The Plastic Arts of Javier Pulido

 

Photo by Elite Studio Photography
Photo by Elite Studio Photography

Omaha will host Javier Pulido, Mexican plastic artist who will be visiting to showcase his talent, for a couple of weeks so that we can witness how he recreates our social environment to make spectators find new forms of perception by way of painting, sculpture, performance and even through a video installation.

Pulido is mainly visiting to create a mural by request of the Nebraska Hispanic Chamber of Commerce, which was presented during the celebration of Mexican Independence Day. Pulido is a master of the methods and materials of the plastic arts, and he seeks to influence the audience that sees his work, which so far has been presented in Mexico, London, and Ireland, where his role as a teacher has also been acknowledged.

“I started to paint professionally when I was 15 years old. As a self-taught artist, I was hired to do replicas of paintings in biblical, Renaissance, Baroque and other styles. It was something that required a lot of work, which is why I had to learn fast so that I could learn more about all the classics,” said Pulido.

His professional education in the plastic arts took place at the National School of Painting, Sculpting and Engraving (CENART) in Mexico City, which is considered one of the most important schools in Latin America, where he also specialized in visual arts.

An important characteristic of his is using experiences and the analysis of the media that surrounds him to work in the execution of his work, be this individually or as part of a collective, actively participating in the creation of contemporary plastic art, taking his art to many venues. Most of the time, he devotes his work to the artistic creation, development, preservation and sharing of the sociocultural reality of his country and the rest of the world.

“With my work I’ve criticized art itself as well as the vices of artists and the international market, because I’m not looking to work on something that will merely become a decoration. I want to create something with a conceptual content that can allow us to talk about the issues that most of the time we don’t want to see, but that exist and which are present in our daily lives,” highlighted Pulido.

The art world is very complicated, not only because some artwork is hard to understand, but also because of the devotion required to make a commitment to the art while also trying to make a living out of it.

This is a point of contrast among artists who say it is or isn’t viable to live from selling the work they create every day because their good or bad fortune does not rest only upon their shoulders. There are many factors to consider: the way institutions promote culture, the work of art galleries, the commercialization of art on the international level, and more.

And one of the voices we can hear on the topic is Javier Pulido: “I have lived and survived thanks to my art ever since I was 15 years old. It is hard to sell your artwork because the international market requires that you, as a Mexican, focus on specific topics so that you can get more exposure and sell more pieces. Unfortunately, when you try to go against the flow as you try to present a message that goes beyond your nationality, people stop paying attention and galleries close their doors.”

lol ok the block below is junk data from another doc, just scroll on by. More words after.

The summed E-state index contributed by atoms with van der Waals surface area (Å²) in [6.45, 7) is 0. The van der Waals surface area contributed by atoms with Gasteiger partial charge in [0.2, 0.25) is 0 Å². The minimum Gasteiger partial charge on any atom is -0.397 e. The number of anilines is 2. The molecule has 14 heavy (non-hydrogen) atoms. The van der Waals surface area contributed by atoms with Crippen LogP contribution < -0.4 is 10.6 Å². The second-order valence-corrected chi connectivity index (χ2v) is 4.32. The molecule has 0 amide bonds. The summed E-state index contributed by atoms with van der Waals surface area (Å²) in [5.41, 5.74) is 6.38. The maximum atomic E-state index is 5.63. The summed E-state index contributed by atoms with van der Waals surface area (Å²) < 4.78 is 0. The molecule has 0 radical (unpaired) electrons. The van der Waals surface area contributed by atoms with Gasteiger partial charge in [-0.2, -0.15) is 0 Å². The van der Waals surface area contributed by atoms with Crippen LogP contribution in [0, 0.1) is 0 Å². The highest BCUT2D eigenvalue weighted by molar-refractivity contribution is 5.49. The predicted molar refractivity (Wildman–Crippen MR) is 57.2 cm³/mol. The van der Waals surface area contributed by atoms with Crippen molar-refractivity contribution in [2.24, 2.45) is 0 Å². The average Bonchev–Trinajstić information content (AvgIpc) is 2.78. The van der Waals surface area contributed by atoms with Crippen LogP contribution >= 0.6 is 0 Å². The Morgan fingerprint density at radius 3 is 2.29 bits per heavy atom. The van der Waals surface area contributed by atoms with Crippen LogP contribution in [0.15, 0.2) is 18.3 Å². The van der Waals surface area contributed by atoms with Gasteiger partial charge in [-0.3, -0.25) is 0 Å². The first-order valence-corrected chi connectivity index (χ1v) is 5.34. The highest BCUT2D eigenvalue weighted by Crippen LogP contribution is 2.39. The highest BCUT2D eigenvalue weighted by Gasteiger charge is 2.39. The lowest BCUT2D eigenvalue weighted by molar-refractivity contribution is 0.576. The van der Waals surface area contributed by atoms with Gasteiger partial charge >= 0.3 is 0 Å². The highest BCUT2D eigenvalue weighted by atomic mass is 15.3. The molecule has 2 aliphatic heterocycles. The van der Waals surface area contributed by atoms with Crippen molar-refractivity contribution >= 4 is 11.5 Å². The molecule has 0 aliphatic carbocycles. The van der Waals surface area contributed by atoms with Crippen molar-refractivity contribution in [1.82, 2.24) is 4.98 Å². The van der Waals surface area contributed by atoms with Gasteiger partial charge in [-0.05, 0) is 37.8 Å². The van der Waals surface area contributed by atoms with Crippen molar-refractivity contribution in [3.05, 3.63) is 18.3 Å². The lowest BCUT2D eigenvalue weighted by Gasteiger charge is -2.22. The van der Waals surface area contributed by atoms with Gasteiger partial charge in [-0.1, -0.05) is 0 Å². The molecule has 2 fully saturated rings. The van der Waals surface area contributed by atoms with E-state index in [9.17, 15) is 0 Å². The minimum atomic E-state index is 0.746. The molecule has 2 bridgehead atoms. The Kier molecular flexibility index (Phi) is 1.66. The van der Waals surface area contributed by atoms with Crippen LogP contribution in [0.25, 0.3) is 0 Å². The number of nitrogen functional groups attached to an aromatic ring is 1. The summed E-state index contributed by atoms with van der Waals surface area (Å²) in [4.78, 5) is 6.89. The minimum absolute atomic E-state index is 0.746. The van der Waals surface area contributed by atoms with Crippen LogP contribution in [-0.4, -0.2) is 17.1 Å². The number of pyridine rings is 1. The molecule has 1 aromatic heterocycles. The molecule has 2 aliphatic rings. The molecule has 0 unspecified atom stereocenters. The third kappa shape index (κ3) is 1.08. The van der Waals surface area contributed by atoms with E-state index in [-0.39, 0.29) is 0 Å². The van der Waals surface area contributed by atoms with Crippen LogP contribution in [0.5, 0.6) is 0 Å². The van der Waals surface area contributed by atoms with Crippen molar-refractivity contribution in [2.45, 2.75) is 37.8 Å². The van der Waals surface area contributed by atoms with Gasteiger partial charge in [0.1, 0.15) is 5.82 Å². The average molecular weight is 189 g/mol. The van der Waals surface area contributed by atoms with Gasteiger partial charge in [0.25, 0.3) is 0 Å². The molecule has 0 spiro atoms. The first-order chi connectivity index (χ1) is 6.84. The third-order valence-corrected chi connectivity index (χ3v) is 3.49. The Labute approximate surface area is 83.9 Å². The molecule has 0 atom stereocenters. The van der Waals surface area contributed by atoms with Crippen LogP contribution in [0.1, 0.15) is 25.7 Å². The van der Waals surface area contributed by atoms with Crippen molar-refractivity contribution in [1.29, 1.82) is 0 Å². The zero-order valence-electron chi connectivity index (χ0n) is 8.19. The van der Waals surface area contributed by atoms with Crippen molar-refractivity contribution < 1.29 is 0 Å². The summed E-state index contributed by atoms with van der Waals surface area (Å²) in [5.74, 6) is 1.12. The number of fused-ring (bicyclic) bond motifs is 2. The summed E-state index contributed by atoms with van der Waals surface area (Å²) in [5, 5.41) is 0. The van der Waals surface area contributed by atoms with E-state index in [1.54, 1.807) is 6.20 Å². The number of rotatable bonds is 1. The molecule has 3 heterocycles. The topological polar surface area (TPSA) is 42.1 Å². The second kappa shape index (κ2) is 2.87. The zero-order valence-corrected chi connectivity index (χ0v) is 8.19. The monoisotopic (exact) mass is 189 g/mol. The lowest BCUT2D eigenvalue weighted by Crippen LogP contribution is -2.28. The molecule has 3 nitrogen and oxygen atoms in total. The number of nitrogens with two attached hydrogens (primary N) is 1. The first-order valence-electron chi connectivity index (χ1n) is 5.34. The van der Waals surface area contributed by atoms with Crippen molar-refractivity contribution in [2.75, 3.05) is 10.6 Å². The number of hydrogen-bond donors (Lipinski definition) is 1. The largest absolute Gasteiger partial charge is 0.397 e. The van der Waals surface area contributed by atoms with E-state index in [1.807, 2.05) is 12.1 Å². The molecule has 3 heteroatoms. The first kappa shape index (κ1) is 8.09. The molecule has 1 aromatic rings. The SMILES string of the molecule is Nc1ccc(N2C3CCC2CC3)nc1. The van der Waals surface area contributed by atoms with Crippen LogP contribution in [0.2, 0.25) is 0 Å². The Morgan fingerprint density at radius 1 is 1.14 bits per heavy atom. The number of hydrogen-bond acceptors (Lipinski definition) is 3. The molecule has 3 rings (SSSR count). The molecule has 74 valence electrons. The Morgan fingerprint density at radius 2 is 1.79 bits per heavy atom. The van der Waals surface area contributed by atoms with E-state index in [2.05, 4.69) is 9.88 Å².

However, a true artist always finds an open door and can always present something special with their art.

Pulido is currently preparing the final touches on a series of paintings that he will showcase in Dublin, Ireland. “I’m also preparing several projects in Mexico which will be for a series of installations where I talk about all the vices of contemporary art. I’m also still busy creating more paintings and sculptures every day.”

In Omaha, Pulido is also getting ready for a series of talks he’ll have at local universities that include Metropolitan Community College. “I’m also interested in talking about the many aspects of the day to day life and work of a Mexican so that I can eventually present that in a piece of work that talks about human experiences that go beyond our nationalities.”

For a short period, Pulido will present his work in the Business District on Vinton St. in an event where several Palestinian artists have shown their interest in participating as well. It will include several artwork pieces, many of which Pulido created in Omaha, along with a live performance from the artist during the event, always focusing not on the folkloric side of things as a Mexican artist, but certainly talking about the problems of his home country.

Omaha welcomes and presents the work of Javier Pulido, whose professional conscience makes him work on projects that go beyond recreating a particular piece of art, because in order to create art both spiritual and physical elements must coexist in perfect harmony so that it can communicate with the viewer who, in the end, is the one who brings an artist’s work to life.

Javier Pulido

His work will be showcased at 1820 Vinton St. from October 7-21

For more information about his talks at the MCC, please call 402 515.8487

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